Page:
The game provides no towns or dungeons to explore or other characters to interact with. The manual explains that other people consider the land cursed, and it also implies that a previous civilization lived there (which would explain the Benevolent Architecture).
Wander has only a bow-and-arrow set and the magic sword in his inventory. No other items exist in an initial playthrough, and he cannot upgrade his current ones (except for replay value in a New Game Plus). The player finishes the game in essentially the same state as when he started it.
Shadow of the Colossus contains examples of the following tropes:
After Boss Recovery: After defeating each colossus, Wander is returned to the Shrine of Worship with his health meter fully restored. It also increases with each colossus defeated.
Alas, Poor Villain: Most of the Colossi aren't in any position to come attack you; they mostly just react to your attacks and your invasion of their personal space. So it's understandable that each and every one has a slow-motion (The Colossi fall slowly since they're so huge) death scene with haunting music and the whole bag, to drive in what you've just done. Phalanx in particular is absolutely stunning. It makes no attempt to acknowledge you, much less attack you, which makes you feel even worse when you give it the death blow.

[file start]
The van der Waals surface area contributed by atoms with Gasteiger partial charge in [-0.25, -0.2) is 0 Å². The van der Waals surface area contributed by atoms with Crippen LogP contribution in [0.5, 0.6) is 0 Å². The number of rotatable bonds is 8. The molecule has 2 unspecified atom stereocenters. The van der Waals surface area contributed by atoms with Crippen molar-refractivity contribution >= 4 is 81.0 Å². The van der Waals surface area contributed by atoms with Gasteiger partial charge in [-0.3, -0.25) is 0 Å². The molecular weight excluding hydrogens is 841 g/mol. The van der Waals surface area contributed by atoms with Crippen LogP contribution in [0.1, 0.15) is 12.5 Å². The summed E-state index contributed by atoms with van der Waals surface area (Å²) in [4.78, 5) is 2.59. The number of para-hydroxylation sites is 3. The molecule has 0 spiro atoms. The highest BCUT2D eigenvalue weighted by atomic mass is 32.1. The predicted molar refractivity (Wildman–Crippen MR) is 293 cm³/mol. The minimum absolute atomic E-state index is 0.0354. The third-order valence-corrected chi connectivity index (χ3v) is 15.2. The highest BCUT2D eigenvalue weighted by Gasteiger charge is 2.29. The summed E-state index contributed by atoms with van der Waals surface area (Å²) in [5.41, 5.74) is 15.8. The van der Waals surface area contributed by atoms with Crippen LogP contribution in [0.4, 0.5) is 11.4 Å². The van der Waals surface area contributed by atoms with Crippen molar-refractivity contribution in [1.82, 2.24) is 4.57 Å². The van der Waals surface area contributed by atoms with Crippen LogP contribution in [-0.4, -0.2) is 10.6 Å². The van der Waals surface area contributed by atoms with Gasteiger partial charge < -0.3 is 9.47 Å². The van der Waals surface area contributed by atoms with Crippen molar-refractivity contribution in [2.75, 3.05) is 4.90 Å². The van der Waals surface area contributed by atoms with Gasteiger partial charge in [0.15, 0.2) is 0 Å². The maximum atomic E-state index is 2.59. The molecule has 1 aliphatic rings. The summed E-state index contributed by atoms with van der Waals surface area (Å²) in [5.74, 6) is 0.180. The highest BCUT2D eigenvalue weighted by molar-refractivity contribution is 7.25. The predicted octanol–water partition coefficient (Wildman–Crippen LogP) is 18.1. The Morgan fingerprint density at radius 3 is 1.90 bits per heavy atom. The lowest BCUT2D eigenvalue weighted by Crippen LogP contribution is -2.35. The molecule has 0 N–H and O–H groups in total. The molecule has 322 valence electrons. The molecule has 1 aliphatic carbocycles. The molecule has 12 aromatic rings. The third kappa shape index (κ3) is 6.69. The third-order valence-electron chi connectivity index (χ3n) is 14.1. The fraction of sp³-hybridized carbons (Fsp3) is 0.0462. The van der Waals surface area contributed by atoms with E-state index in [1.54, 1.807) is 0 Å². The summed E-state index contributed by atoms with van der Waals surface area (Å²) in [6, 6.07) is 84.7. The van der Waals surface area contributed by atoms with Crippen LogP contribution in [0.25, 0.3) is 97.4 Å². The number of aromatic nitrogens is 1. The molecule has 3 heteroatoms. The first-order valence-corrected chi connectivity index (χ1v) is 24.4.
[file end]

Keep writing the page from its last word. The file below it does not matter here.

All There in the Script: His name is Wander and her name is Mono, we only know this because of the credits. He does say her name after his vision of Mono's awakening though, albeit very quietly.
Annoying Arrows: Although arrows are useful in attacking a weak point or getting their attention, the sword is the only thing that can kill the Colossi. Justified in that, well, they're really big, they're partly made of rock and stone, and (according to Dormin, at least), destiny says the Cool Sword is the only thing that can hurt them. Averted, however, once Wander's the one getting shot at. Even after transforming, he still drags his left leg.